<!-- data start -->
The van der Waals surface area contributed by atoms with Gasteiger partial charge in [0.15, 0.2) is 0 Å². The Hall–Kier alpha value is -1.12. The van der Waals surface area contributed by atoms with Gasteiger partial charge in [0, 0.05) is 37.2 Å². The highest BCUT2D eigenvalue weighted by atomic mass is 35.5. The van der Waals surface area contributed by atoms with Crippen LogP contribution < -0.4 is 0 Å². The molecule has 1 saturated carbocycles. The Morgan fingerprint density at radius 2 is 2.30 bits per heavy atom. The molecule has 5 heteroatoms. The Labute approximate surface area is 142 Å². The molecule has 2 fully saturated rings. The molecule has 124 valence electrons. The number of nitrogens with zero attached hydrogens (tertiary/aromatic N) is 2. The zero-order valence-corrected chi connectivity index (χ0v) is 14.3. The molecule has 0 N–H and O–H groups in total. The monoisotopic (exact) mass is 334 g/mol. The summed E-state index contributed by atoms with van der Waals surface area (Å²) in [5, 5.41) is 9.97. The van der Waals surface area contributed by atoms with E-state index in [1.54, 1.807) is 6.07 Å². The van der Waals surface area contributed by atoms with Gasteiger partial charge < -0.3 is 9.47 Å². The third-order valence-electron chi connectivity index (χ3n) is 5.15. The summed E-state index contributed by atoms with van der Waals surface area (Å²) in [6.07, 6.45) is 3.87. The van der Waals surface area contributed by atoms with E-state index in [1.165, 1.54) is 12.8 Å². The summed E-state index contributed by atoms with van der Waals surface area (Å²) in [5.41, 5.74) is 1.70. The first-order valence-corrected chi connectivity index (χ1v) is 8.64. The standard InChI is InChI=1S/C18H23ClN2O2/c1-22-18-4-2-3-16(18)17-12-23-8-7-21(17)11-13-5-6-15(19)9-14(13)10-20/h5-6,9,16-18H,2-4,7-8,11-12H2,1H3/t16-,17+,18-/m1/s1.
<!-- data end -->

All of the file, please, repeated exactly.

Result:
The van der Waals surface area contributed by atoms with Gasteiger partial charge in [0.15, 0.2) is 0 Å². The Hall–Kier alpha value is -1.12. The van der Waals surface area contributed by atoms with Gasteiger partial charge in [0, 0.05) is 37.2 Å². The highest BCUT2D eigenvalue weighted by atomic mass is 35.5. The van der Waals surface area contributed by atoms with Crippen LogP contribution < -0.4 is 0 Å². The molecule has 1 saturated carbocycles. The Morgan fingerprint density at radius 2 is 2.30 bits per heavy atom. The molecule has 5 heteroatoms. The Labute approximate surface area is 142 Å². The molecule has 2 fully saturated rings. The molecule has 124 valence electrons. The number of nitrogens with zero attached hydrogens (tertiary/aromatic N) is 2. The zero-order valence-corrected chi connectivity index (χ0v) is 14.3. The molecule has 0 N–H and O–H groups in total. The monoisotopic (exact) mass is 334 g/mol. The summed E-state index contributed by atoms with van der Waals surface area (Å²) in [5, 5.41) is 9.97. The van der Waals surface area contributed by atoms with E-state index in [1.54, 1.807) is 6.07 Å². The van der Waals surface area contributed by atoms with Gasteiger partial charge < -0.3 is 9.47 Å². The third-order valence-electron chi connectivity index (χ3n) is 5.15. The summed E-state index contributed by atoms with van der Waals surface area (Å²) in [6.07, 6.45) is 3.87. The van der Waals surface area contributed by atoms with E-state index in [1.165, 1.54) is 12.8 Å². The summed E-state index contributed by atoms with van der Waals surface area (Å²) in [5.41, 5.74) is 1.70. The first-order valence-corrected chi connectivity index (χ1v) is 8.64. The standard InChI is InChI=1S/C18H23ClN2O2/c1-22-18-4-2-3-16(18)17-12-23-8-7-21(17)11-13-5-6-15(19)9-14(13)10-20/h5-6,9,16-18H,2-4,7-8,11-12H2,1H3/t16-,17+,18-/m1/s1.